Social Care staff in England will no longer be required in law to be vaccinated against COVID-19 as of 15th March 2021.  Many care providers will have lost valued staff because of the ruling which came into force in November 2021, but which was revoked in parliament last month.

Health Secretary Sajid Javid told the House of Commons that he believed it was “no longer proportionate” to require vaccination as a condition of deployment.

But what does that mean for social care providers and managers?

First as of the 15th March staff employed in social care settings will no longer need to be vaccinated against COVID-19, that is unless providers make it their policy to require it.  Some providers will consider vaccination is a reasonable request to make of prospective staff, whose role it is to protect and promote the welfare of the people they care for, while many are relieved to be able to be able to offer employment to a wider pool of people.

Sajid Javid is known to be of the opinion that there is “a professional responsibility for health and care staff, and others who work in the health and social care sectors, to be vaccinated”

Regardless of what one believes about this, manager need to ensure they follow the usual processes if they choose to re-employ staff dismissed under the Vaccination as a Condition of Deployment ruling, or indeed employ new staff.  This includes ensuring, for example, mandatory training is up to date and that things like DBS checks, and where nurses are employed, NMC registrations are up to date.

There is little doubt that some staff returning to care will feel aggrieved at having been laid off during this period.  Professor Martin Green, Chief Executive of Care England, agrees with this sentiment and is on record as saying “Care homes have been the scapegoat”.  This will mean that managers need to be alert to the additional support needs of staff returning to the sector after a period of unemployment or employment in other sectors.  Key among the support strategies may be increasing the frequency of supervisions, as well as ensuring returners are not targeted by other staff who may feel they should have been vaccinated rather than leaving the sector short handed. Some staff will struggle to see their dismissal as anything other than personal and may require a lot of additional support, which in some cases may need to be arranged via occupational health and employee support schemes.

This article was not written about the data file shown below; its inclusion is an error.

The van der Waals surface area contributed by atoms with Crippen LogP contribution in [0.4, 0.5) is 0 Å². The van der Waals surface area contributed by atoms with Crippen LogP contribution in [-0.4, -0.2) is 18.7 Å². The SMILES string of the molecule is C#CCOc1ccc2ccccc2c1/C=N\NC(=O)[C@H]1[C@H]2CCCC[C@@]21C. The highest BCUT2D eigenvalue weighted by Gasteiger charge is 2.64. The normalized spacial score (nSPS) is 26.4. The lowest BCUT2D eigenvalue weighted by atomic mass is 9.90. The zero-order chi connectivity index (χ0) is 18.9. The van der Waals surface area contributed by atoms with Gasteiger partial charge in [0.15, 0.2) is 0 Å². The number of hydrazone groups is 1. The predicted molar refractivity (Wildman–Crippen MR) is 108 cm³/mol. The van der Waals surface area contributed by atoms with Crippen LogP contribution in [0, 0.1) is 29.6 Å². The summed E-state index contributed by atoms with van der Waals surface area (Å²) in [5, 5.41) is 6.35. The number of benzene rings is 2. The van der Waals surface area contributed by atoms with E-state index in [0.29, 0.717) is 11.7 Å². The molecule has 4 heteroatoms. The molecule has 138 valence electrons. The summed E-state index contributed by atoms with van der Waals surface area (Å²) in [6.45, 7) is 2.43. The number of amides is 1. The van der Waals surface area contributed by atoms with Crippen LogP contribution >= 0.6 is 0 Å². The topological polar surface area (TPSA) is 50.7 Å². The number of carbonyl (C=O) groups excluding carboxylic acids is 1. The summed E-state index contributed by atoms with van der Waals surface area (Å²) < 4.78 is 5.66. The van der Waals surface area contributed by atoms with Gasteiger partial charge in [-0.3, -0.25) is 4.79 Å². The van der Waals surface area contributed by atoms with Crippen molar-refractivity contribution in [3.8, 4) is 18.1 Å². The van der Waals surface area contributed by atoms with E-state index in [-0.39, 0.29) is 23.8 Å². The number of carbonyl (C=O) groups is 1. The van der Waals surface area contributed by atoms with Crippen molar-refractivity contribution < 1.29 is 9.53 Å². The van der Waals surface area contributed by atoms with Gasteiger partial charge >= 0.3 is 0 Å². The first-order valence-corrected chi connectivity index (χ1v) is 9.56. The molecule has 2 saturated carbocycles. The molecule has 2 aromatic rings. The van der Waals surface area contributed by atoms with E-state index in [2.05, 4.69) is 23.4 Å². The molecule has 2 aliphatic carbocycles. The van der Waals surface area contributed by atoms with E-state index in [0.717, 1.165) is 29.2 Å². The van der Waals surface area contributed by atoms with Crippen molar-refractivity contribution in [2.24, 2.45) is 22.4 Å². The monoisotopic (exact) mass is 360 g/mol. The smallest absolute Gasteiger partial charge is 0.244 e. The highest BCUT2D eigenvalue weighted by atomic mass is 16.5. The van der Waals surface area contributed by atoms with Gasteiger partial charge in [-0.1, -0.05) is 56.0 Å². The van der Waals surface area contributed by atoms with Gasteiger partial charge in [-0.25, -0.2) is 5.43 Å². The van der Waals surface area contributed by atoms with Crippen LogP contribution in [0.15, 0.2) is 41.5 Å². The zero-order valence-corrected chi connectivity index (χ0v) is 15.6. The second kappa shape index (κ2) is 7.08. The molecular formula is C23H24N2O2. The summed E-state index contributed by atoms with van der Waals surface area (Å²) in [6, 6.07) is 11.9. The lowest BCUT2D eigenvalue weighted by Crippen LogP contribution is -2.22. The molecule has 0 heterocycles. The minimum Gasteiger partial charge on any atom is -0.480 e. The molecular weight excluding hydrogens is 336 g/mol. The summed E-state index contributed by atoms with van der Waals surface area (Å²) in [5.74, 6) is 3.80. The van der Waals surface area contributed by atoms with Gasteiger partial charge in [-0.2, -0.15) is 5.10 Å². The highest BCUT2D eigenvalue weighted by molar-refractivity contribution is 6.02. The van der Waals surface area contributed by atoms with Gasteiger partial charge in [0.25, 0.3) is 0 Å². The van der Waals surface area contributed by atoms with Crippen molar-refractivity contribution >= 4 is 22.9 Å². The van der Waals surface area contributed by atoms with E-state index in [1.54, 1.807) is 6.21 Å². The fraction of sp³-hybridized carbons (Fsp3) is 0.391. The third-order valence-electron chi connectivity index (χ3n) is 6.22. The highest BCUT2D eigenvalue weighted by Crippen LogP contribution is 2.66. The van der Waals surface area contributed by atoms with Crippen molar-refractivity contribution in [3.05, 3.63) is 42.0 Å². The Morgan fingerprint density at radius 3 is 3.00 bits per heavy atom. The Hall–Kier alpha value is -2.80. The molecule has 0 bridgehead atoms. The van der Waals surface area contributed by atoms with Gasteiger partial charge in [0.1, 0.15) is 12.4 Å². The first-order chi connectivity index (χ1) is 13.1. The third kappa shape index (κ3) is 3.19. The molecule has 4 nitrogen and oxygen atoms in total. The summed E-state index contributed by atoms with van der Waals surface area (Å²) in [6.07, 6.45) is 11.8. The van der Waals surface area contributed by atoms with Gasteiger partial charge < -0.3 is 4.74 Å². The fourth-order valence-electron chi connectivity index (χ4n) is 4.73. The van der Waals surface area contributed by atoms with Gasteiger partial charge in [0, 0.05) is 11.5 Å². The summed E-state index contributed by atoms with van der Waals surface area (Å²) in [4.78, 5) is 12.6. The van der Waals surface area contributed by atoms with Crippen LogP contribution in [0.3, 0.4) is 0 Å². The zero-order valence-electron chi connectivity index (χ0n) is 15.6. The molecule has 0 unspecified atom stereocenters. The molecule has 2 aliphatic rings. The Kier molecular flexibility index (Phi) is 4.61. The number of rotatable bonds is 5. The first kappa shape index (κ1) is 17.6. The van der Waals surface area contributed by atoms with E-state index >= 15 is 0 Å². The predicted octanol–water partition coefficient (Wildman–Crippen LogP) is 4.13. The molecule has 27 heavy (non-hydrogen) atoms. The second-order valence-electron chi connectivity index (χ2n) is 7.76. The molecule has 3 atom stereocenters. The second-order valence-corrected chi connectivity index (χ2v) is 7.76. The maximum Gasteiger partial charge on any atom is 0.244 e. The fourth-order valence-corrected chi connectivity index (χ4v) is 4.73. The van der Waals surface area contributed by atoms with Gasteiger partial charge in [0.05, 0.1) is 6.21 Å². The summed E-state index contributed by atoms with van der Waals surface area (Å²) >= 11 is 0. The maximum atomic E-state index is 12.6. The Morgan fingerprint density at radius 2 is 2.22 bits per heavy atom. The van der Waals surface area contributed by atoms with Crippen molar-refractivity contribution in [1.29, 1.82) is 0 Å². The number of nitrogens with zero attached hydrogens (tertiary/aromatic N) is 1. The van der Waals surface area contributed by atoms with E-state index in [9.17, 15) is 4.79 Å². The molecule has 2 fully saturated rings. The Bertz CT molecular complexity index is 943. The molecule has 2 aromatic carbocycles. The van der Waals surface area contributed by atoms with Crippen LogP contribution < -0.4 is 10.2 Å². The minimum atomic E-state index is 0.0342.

Some managers are asking questions about the use of PPE and testing in online forums as the rules on vaccination are relaxed.  The simple answer is that at this time nothing has changed, staff need to undertake a LFD test before every shift and are obliged to wear a mask in the majority of care settings.  

Only time will tell what impact the Vaccination as a Condition of Deployment ruling has had on the sector.  What is certain, that many staff will be embittered by it for months to come, so managers while celebrating the return to work of valued staff members, will need to be remain vigilant about their support needs for some months to come.


CAREis policy user will find more about the requirements for recruitment in our Recruitment Policy, while supervision and staff support and cover in our Supervision and Staff General Welfare and Facilities policies.